Addressing the Biological Time ClockDecember 18th, 2009 at 11:54
My partner Sally and I made the decision to get married in May of 1983 after living together for half a year and talking through how we wanted to define what we both knew (pretty early on in our cohabitation) was going to be a life-long partnership between us. Initially, the primary discussion was whether to subject our relationship to the conventions of marriage, and all the patriarchal assumptions that might go with those conventions. Having resolved that, whether to have children was also part of those initial discussions, but at the point of our decision to marry we had only agreed that we were not precluding raising a family and would continue to discuss that option in our path forward. Finding “a mother for my future children” was not one of my motivations!
At the time of our decision to marry I was 27 and she was 34. We were both feminist activists who had committed most of our waking hours the previous couple years to the goals and efforts of the National Organization for Women, which at the time was focused on ratification of the Equal Rights Amendment and protecting women’s reproductive rights. It was that shared commitment to feminist values that was one of the key bonds between us, along with a profound sense of ease around each other.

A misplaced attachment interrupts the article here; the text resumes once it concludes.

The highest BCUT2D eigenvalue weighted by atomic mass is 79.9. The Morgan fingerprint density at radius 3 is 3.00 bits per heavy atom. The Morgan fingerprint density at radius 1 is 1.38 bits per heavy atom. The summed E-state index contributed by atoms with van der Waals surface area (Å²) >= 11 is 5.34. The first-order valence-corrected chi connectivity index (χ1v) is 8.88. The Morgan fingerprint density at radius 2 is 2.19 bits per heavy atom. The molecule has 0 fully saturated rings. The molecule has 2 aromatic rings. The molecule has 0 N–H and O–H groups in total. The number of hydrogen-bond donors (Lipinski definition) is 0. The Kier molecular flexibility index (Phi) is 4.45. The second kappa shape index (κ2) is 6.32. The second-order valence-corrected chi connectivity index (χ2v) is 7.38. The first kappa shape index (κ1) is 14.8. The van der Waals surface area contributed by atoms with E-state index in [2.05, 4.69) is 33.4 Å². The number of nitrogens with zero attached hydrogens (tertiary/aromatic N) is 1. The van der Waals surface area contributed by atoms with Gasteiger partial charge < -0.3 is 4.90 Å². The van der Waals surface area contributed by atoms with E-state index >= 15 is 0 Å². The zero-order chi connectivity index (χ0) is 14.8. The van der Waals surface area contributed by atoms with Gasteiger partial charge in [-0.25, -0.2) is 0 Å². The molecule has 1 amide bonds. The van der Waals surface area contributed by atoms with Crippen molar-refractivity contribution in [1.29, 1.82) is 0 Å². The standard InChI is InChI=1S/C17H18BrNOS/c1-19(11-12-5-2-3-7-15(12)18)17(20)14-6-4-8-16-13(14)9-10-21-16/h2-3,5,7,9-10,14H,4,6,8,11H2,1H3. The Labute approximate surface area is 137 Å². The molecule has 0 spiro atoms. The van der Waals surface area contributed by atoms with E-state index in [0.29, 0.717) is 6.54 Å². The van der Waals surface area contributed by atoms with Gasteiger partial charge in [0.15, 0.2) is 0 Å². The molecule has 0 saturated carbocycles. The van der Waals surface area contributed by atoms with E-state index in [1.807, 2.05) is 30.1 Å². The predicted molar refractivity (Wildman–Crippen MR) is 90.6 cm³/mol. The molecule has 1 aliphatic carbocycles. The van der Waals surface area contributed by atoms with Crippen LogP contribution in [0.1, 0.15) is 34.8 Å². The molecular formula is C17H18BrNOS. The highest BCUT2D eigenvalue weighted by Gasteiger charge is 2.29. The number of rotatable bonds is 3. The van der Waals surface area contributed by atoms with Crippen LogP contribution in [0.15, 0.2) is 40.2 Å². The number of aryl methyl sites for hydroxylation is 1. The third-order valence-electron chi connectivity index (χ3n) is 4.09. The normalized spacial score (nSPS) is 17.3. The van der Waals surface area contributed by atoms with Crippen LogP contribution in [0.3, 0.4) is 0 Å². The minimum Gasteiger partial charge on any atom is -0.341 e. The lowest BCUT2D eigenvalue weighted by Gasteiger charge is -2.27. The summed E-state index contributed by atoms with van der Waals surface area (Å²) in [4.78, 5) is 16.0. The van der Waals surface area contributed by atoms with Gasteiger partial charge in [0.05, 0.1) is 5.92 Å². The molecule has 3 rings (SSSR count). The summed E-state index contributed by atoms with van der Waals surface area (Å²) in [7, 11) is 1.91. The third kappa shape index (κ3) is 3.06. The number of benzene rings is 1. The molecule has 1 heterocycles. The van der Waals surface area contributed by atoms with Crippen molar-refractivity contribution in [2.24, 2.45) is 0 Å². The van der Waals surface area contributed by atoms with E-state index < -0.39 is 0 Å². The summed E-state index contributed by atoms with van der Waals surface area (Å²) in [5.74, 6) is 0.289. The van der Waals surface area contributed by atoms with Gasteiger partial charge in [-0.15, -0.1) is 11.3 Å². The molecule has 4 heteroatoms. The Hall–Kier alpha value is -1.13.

I could see she and I as a couple continuing to focus our time and energy on the evolving women’s rights campaign, transitioning (after ERA ratification fell three states short) to more of a political action focus of trying to get more women elected to public office to transform the “boys’ club” orientation of Congress and state legislatures. Being parents wasn’t part of that vision for our partnership going forward at that point.
But from the beginning of our negotiations, Sally had been up front about the fact that, though prior to hooking up with me she had pretty much not thought about having a family, our union had kindled that idea. She said that she felt there were a couple souls out there waiting for us to be ready to be their parents. Timing was an issue, since she was already in her mid thirties.